Congress Resources: Papers, posters and presentations

< Return to abstract list

Local Actions On Water Management, For Sustainable Development, In Two Study Cases

Congress: 2015
Author(s): Nathalie Cabirol, Columba Marti­nez-Espinosa, Marcelo Rojas-Oropeza
Universidad Nacional Autónoma de México1

Keyword(s): Sub-theme 10: Management of water resources,
AbstractIntroduction

Currently, registration of water distribution indicates an environmental crisis around the world, related to the heterogeneity of water availability in quality and volume. This problem has been accelerating the last time, due to population growth, exploitation of natural resources, increasing pollution and environmental degradation that have broken the boundaries and hinder the ability of ecosystems to regenerate.

As a result, there are 80 countries with 40% of the total world population, which has serious problems with water supply and sanitation, all affect negatively on economic growth (FAO, 2013; WHO, 2008).

As a local action to effect change on a larger scale, two rural communities as case studies were considered Abu Minqar (Egypt) and El Alberto (Mexico) with the objective of evaluating the status of water resources (supply and sanitation) to know its use, and establish indicators of sustainability for the benefit in the development both locations.

This study is to compare two different communities socially and environmentally, therefore provide information to promote good governance, rational and economical use of water resources is needed to promote local sustainable development and afterwards will serve as an example for other rural communities with limited or mismanagement of water resources.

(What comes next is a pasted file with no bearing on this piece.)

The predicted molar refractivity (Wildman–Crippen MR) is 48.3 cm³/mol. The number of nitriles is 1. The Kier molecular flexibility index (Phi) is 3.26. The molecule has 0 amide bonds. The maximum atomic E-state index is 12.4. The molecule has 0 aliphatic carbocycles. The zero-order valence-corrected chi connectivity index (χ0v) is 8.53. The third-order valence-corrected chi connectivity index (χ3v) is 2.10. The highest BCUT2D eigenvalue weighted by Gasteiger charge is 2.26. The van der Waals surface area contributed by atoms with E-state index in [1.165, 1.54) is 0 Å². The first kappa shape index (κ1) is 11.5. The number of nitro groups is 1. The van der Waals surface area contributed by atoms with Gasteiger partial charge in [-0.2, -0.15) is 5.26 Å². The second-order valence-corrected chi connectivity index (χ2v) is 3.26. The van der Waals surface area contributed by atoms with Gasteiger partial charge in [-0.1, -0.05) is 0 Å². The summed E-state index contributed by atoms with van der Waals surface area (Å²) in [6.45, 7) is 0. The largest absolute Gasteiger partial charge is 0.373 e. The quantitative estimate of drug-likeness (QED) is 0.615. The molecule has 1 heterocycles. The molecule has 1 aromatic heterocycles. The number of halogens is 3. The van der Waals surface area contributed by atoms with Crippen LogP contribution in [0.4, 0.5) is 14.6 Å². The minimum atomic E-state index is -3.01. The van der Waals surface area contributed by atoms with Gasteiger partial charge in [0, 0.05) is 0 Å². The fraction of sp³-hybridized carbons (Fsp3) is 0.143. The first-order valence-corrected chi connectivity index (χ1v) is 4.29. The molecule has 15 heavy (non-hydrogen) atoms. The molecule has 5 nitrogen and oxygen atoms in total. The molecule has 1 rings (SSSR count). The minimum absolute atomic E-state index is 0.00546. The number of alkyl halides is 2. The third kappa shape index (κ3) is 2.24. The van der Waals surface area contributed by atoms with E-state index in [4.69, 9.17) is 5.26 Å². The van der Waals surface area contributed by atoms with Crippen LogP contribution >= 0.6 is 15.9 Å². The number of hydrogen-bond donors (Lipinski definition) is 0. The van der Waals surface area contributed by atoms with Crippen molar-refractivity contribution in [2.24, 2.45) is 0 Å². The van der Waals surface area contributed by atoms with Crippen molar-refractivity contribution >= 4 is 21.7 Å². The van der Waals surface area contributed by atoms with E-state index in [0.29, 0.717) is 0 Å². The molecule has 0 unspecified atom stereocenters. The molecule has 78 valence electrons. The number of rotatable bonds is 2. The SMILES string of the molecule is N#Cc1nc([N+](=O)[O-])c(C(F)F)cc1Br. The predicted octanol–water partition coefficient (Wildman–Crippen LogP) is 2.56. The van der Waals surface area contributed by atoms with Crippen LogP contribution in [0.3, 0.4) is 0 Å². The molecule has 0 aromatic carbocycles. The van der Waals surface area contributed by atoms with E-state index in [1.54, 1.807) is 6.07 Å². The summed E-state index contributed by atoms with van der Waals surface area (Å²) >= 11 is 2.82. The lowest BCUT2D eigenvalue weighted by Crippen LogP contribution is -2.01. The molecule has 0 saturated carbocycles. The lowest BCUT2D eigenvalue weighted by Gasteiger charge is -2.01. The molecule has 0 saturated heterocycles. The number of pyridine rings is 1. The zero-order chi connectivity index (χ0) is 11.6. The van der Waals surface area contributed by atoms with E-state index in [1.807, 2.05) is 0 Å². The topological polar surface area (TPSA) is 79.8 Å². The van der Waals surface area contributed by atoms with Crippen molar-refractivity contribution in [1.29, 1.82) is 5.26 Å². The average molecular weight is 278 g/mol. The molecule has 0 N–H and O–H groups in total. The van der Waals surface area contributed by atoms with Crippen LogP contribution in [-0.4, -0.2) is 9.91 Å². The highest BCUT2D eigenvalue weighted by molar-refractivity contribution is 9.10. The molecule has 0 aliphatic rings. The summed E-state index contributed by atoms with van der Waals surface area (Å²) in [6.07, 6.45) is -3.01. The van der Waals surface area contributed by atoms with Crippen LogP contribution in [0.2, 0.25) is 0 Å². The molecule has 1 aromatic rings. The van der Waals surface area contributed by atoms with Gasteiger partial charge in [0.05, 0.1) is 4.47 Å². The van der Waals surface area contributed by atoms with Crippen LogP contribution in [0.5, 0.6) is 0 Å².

Methods/Materials

This study was carried out by theoretical and experimental actions, firstly the hydrological cycle was established; the ecosystem was described and anthropological uses were identified. Social factor was analyzed by interviews about water culture

In both communities, in situ parameters and water samples were taken for characterization, and compare the quality parameters allowable for each water use as well and after use, to define treatment needed for efficient water reuse under the terms of sustainability for each study case.

Finally it was compared and determined if the current water supply and sanitation system can promote sustainable development in the short, medium and long term.

Results and Discussion

* In both communities through government policies, artificial water supply occurred: in the case of El Alberto, by channeling waste water from Mexico City to the neighboring state (Hidalgo); and in the case of Abu Minqar with well construction within the framework of development Desert policies, both political decisions are focused unidirectionally to the lack of water.

* Ecosystems are semi-arid (Mexico) and arid (Egypt); both have a pulse-reserve mechanism. Therefore, resource management depends on the dynamics of ecosystems. It implies that the temporal and spatial heterogeneity was to be considered. Water is the controlling factor, the system is in an inactive balance, until rain or water intake unchain a biomass growth and reservoir structures. Water determines the influx of energy into the system and across all trophic levels promotes a synchronized connection between the water flow and life (Noy-Meir, 1973).